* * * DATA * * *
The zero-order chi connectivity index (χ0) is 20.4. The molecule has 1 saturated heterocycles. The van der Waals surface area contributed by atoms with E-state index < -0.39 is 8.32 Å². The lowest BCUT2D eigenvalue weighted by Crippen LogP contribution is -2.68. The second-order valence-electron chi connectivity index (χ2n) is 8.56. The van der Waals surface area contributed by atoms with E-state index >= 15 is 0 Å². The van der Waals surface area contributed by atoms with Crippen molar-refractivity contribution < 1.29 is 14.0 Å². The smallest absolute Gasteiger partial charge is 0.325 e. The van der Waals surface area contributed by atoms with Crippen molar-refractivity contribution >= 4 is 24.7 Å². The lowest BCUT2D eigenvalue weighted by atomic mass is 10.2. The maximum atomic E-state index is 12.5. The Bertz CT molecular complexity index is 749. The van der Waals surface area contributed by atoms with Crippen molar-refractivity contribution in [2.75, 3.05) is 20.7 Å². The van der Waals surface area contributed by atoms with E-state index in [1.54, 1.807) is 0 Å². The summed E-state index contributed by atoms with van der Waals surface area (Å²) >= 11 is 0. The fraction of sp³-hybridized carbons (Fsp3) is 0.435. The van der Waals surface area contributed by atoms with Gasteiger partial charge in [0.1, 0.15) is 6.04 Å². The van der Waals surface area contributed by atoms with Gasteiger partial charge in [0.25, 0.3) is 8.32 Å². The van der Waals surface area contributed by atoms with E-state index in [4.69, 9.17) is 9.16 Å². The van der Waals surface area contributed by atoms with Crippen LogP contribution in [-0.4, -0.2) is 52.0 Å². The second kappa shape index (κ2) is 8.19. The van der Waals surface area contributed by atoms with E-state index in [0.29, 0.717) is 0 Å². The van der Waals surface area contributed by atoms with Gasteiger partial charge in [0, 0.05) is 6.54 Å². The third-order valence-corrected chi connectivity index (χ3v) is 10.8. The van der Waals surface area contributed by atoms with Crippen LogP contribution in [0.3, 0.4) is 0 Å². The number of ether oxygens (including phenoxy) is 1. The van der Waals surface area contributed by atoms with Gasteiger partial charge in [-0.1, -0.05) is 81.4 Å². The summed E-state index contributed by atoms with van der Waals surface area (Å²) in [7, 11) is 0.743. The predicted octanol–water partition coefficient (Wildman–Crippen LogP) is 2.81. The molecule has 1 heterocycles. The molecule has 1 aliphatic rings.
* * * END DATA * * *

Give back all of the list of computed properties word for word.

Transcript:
The zero-order chi connectivity index (χ0) is 20.4. The molecule has 1 saturated heterocycles. The van der Waals surface area contributed by atoms with E-state index < -0.39 is 8.32 Å². The lowest BCUT2D eigenvalue weighted by Crippen LogP contribution is -2.68. The second-order valence-electron chi connectivity index (χ2n) is 8.56. The van der Waals surface area contributed by atoms with E-state index >= 15 is 0 Å². The van der Waals surface area contributed by atoms with Crippen molar-refractivity contribution < 1.29 is 14.0 Å². The smallest absolute Gasteiger partial charge is 0.325 e. The van der Waals surface area contributed by atoms with Crippen molar-refractivity contribution >= 4 is 24.7 Å². The lowest BCUT2D eigenvalue weighted by atomic mass is 10.2. The maximum atomic E-state index is 12.5. The Bertz CT molecular complexity index is 749. The van der Waals surface area contributed by atoms with Crippen molar-refractivity contribution in [2.75, 3.05) is 20.7 Å². The van der Waals surface area contributed by atoms with E-state index in [1.54, 1.807) is 0 Å². The summed E-state index contributed by atoms with van der Waals surface area (Å²) >= 11 is 0. The fraction of sp³-hybridized carbons (Fsp3) is 0.435. The van der Waals surface area contributed by atoms with Gasteiger partial charge in [0.1, 0.15) is 6.04 Å². The van der Waals surface area contributed by atoms with Gasteiger partial charge in [0.25, 0.3) is 8.32 Å². The van der Waals surface area contributed by atoms with E-state index in [4.69, 9.17) is 9.16 Å². The van der Waals surface area contributed by atoms with Crippen LogP contribution in [-0.4, -0.2) is 52.0 Å². The second kappa shape index (κ2) is 8.19. The van der Waals surface area contributed by atoms with E-state index in [0.29, 0.717) is 0 Å². The van der Waals surface area contributed by atoms with Gasteiger partial charge in [0, 0.05) is 6.54 Å². The third-order valence-corrected chi connectivity index (χ3v) is 10.8. The van der Waals surface area contributed by atoms with Crippen LogP contribution in [0.3, 0.4) is 0 Å². The number of ether oxygens (including phenoxy) is 1. The van der Waals surface area contributed by atoms with Gasteiger partial charge in [-0.1, -0.05) is 81.4 Å². The summed E-state index contributed by atoms with van der Waals surface area (Å²) in [7, 11) is 0.743. The predicted octanol–water partition coefficient (Wildman–Crippen LogP) is 2.81. The molecule has 1 heterocycles. The molecule has 1 aliphatic rings.